And yet the funny thing — and this is one of the season's funnier episodes — is that both of them get what they want. It is a wild, memorable weekend, with naked swimming and body shots and an honest-to-goodness musical number.(*) But it's also a weekend where, fueled by both alcohol and the sparks that Elijah and friends add to their already combustible mix, the Girls are very open and blunt about their problems with one another with drunken, bitter Shoshana ("What are we, in a fucking Jane Austen novel?) being perhaps the greatest thing that has ever happened to this show and/or Zosia Mamet.
(*) I'm told the choreography for the routine was modeled on "Everything Old Is New Again" from "All That Jazz."
The episode could have very easily ended on that scene, or on the four of them angrily departing each other's company the next morning. Instead, it does something more interesting and lovely and real: it shows us the Girls not speaking to each other, but in a way that's more embarrassed than upset, as they silently work to clean up the kitchen the next morning (in a sequence very much evoking the final scene of "Big Night"). Some things were said that needed to be said, some things were said that shouldn't have been, and most of what was said will be buried again until the next time they're all in the same place for too long, with too much liquor to loosen their tongues. But everyone knows where they stand with one another now, and sometimes acknowledging the problem can help alleviate it. I don't expect the four of them to become constant, chipper companions again, but at the very least they were able to take quiet, sheepish pleasure in trying to recreate the previous night's dance number (without having to worry about getting the choreography exactly perfect... Marnie) while waiting for the bus to take them home.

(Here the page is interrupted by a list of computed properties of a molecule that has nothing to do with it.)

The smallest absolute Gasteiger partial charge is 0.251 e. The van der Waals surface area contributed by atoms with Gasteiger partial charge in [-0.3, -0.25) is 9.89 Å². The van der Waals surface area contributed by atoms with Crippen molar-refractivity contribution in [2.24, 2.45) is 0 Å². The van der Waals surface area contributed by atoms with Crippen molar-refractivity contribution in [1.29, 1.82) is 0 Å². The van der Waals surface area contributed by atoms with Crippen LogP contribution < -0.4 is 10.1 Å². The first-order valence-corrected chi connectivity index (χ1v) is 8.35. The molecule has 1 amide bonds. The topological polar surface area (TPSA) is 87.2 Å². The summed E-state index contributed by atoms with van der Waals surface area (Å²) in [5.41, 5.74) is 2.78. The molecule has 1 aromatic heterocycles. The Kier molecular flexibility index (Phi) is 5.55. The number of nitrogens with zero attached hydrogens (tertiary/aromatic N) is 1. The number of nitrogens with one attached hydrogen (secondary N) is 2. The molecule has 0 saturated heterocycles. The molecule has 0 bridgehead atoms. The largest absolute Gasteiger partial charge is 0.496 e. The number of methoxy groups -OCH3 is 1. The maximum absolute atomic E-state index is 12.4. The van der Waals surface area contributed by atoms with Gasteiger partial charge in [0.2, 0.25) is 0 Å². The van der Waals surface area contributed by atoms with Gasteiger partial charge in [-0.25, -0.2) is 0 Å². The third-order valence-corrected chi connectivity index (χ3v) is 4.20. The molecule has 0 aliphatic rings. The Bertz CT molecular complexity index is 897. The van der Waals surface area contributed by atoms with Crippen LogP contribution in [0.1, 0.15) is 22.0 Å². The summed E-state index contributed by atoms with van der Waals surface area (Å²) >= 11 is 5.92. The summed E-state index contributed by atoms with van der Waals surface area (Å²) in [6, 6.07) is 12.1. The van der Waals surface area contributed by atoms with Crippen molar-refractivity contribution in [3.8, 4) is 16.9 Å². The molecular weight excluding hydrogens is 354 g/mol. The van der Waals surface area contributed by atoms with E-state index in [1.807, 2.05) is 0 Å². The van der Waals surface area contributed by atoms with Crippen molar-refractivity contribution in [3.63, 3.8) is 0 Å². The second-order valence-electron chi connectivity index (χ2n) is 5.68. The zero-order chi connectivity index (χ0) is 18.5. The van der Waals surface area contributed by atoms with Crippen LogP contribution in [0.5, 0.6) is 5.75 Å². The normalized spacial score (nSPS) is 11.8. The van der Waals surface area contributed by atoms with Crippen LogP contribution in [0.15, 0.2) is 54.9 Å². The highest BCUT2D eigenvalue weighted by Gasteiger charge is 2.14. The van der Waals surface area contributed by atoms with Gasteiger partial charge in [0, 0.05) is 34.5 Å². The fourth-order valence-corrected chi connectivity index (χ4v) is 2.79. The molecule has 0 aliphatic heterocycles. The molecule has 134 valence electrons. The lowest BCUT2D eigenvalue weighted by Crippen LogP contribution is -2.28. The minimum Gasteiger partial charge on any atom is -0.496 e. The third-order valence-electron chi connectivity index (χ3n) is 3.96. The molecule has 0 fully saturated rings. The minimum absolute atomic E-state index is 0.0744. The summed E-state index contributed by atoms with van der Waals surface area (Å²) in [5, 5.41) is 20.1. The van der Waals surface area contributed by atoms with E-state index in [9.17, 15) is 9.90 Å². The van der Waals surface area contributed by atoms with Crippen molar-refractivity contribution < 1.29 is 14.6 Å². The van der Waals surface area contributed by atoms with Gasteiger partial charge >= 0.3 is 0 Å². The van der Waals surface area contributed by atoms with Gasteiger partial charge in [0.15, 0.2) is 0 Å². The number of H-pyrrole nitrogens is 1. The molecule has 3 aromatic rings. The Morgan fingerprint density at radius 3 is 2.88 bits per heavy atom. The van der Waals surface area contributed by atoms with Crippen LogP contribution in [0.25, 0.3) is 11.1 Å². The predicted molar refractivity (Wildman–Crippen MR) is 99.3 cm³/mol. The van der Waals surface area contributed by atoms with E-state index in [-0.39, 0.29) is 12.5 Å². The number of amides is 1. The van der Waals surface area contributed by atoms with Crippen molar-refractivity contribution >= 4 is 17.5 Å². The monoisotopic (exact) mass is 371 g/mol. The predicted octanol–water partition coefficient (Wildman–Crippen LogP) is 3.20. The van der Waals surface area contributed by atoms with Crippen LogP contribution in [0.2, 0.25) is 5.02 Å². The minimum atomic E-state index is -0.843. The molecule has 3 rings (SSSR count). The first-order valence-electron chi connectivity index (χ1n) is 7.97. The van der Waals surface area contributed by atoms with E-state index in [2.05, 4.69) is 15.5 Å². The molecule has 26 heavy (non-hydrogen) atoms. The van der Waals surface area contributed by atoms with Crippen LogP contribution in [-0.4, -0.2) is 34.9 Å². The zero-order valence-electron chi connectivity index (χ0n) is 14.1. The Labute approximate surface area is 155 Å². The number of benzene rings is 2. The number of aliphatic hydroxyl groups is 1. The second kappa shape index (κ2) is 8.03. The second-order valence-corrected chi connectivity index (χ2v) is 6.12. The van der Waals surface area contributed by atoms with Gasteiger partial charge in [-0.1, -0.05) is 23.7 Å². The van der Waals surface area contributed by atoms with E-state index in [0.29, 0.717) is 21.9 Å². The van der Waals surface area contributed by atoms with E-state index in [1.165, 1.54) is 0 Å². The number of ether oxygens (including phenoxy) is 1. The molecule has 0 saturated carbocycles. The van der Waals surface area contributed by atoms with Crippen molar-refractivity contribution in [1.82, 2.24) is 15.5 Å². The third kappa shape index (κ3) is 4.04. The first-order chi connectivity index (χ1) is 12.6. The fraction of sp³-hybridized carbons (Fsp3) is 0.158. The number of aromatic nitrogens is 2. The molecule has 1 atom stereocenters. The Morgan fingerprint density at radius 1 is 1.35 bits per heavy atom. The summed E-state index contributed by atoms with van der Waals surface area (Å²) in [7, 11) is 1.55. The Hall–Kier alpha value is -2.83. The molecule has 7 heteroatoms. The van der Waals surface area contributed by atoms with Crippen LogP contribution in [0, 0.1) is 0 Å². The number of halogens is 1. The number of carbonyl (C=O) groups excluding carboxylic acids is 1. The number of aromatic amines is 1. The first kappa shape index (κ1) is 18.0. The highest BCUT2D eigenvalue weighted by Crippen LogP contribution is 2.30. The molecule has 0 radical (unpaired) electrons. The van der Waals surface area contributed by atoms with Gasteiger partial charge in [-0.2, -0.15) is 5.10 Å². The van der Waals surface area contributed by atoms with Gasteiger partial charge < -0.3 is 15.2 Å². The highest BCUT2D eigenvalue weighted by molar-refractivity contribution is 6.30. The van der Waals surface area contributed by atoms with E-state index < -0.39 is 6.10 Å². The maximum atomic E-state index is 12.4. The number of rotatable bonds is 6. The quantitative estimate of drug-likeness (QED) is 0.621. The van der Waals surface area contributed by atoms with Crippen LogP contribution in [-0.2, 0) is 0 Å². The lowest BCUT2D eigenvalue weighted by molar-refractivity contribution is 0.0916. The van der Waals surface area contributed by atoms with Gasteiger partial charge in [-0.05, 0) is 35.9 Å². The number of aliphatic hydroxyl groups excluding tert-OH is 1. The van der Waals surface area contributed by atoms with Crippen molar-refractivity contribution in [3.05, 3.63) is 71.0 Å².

"Girls" is always going to be Hannah's story first and foremost, and that story will keep her away from her friends a good deal of the time. But the show is also very sharp and observant and poignant in the way it deals with friendships and how they can wax and wane at this time of life, and it's a pleasure to get an episode like "Beach House" every now and then.
Some other thoughts:
* We get significantly more detail on the end of Marnie and Charlie's relationship, including the news that his start-up has gone bust. (Allow me to play the role of the old man for a second and suggest that maybe the staff should have spent less time making lip dub videos and more time working, dadgummit!)
* Elijah's reintroduced as a source of tension between Hannah and Marnie, but he's also treated much more sympathetically than he was when last we saw him. Pal is awful, and the scene where he forced Elijah to beat a very hasty retreat from his declaration of love was mortifying. It's a bit unsettling how Strong has made this transition from nebbishy teenagers (Jonathan on "Buffy," Doyle on "Gilmore Girls") to all these unapologetic adult heels.
* Also? Pal's duck impression sounds only marginally more like Donald Duck than it does like Daffy. Feh.
What did everybody else think?
Alan Sepinwall may be reached at firstname.lastname@example.org